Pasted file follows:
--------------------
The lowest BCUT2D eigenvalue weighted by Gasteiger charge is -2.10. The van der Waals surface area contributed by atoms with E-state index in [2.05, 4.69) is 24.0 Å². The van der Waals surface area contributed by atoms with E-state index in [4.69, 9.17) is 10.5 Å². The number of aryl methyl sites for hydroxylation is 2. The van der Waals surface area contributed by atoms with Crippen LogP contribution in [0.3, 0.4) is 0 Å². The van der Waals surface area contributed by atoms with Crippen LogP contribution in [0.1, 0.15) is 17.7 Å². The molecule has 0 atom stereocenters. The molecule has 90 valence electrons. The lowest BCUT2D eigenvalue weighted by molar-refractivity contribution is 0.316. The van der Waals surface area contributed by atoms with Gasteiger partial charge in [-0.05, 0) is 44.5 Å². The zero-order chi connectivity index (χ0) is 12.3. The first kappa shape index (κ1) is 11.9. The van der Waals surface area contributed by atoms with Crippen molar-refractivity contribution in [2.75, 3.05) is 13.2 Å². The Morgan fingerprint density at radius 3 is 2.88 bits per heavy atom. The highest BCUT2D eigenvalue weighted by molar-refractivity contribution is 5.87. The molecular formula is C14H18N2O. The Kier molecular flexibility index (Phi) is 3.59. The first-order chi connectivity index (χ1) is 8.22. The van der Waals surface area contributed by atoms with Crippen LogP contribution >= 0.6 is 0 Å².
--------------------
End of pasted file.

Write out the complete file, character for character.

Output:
The lowest BCUT2D eigenvalue weighted by Gasteiger charge is -2.10. The van der Waals surface area contributed by atoms with E-state index in [2.05, 4.69) is 24.0 Å². The van der Waals surface area contributed by atoms with E-state index in [4.69, 9.17) is 10.5 Å². The number of aryl methyl sites for hydroxylation is 2. The van der Waals surface area contributed by atoms with Crippen LogP contribution in [0.3, 0.4) is 0 Å². The van der Waals surface area contributed by atoms with Crippen LogP contribution in [0.1, 0.15) is 17.7 Å². The molecule has 0 atom stereocenters. The molecule has 90 valence electrons. The lowest BCUT2D eigenvalue weighted by molar-refractivity contribution is 0.316. The van der Waals surface area contributed by atoms with Gasteiger partial charge in [-0.05, 0) is 44.5 Å². The zero-order chi connectivity index (χ0) is 12.3. The first kappa shape index (κ1) is 11.9. The van der Waals surface area contributed by atoms with Crippen molar-refractivity contribution in [2.75, 3.05) is 13.2 Å². The Morgan fingerprint density at radius 3 is 2.88 bits per heavy atom. The highest BCUT2D eigenvalue weighted by molar-refractivity contribution is 5.87. The molecular formula is C14H18N2O. The Kier molecular flexibility index (Phi) is 3.59. The first-order chi connectivity index (χ1) is 8.22. The van der Waals surface area contributed by atoms with Crippen LogP contribution >= 0.6 is 0 Å².